Buck gets the coach safely to a cavalry camp. A group of soldiers has escorted them to the camp. When they get there the cavalry that was supposed to take them the next step of the journey has gone they were given different orders. Lucy’s husband was one of the soldiers given orders to leave. The travelers take a vote whether to carry on without an escort or stay where they are. Each of them votes to move along.
            The coach stops next at a Mexican reservation. They did not plan to stay long but Lucy, who is pregnant, collapses when she hears her husband has been wounded in a battle and goes into labor. While Doc Boone and Dallas help Lucy, the Mexican who runs the reservation his wife who is an Apache runs off with the extra horses. Dallas comes out with Lucy’s baby girl in her arms. Ringo has fallen in love with Dallas and even more so when he sees the baby in her arms. He tells her that he wants to marry her regardless of her past. Dallas wants to accept but she just cannot after the way she has lived her life. She does however try to help Ringo escape the next day but he does not get very far after he sees the Apaches sending war signals over the mountains. The group was planning on leaving in the following two days but after what Ringo and Curly saw they decide to move immediately.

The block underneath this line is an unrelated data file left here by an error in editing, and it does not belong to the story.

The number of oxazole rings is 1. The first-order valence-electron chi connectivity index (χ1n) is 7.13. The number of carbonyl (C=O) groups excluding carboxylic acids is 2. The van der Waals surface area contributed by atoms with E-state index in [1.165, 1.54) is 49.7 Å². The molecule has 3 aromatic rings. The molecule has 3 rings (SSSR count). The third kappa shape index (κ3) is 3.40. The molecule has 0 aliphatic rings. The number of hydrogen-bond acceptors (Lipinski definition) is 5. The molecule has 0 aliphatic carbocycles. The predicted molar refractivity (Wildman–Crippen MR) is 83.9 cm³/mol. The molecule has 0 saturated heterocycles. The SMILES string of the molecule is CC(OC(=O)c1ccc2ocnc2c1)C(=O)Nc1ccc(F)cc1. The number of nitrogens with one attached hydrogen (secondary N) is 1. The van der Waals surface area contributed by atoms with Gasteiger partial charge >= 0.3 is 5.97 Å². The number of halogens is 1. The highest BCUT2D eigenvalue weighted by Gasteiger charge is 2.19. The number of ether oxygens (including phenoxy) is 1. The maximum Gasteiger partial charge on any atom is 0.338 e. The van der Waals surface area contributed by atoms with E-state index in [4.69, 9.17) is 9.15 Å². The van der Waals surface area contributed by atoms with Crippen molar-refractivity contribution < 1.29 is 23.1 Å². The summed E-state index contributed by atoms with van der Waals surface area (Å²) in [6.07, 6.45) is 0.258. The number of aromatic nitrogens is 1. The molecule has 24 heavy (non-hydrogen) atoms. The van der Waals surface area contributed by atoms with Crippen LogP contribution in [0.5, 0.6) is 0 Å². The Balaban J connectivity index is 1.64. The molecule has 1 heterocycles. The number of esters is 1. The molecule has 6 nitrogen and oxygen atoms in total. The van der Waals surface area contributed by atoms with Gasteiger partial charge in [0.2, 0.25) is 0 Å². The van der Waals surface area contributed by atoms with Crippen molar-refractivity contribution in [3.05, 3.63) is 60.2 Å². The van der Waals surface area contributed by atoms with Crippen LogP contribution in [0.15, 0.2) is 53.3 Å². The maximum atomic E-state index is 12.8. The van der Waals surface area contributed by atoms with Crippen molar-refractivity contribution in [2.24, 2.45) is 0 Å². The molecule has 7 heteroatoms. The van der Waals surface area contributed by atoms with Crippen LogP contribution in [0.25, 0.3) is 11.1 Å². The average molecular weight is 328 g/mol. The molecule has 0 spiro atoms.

The next town the coach comes to has been burned down along with the ferry and the bridge to get across the river. The men build a float from wood around the coach and float across. Almost as soon as they get across the river the Apaches begin to attack.
            Before you can get used to the gun fighting the coach pulls safely into Lordsburg. Everyone is alright save for the whiskey salesman who was shot with a bow and arrow but survived thanks to Doc Boone and Hatfield who was killed by a bullet. Ringo has Plummer and his brothers come out to a shootout. Ringo comes out alright and expects to be in jail a lot longer and tells Curly to bring Dallas to his ranch across the border. Curly says he will and allows Dallas to ride to edge of town with him. Once she gets in Curly and Doc Boone begin to laugh and push the horse off letting Ringo and Dallas go to his ranch house.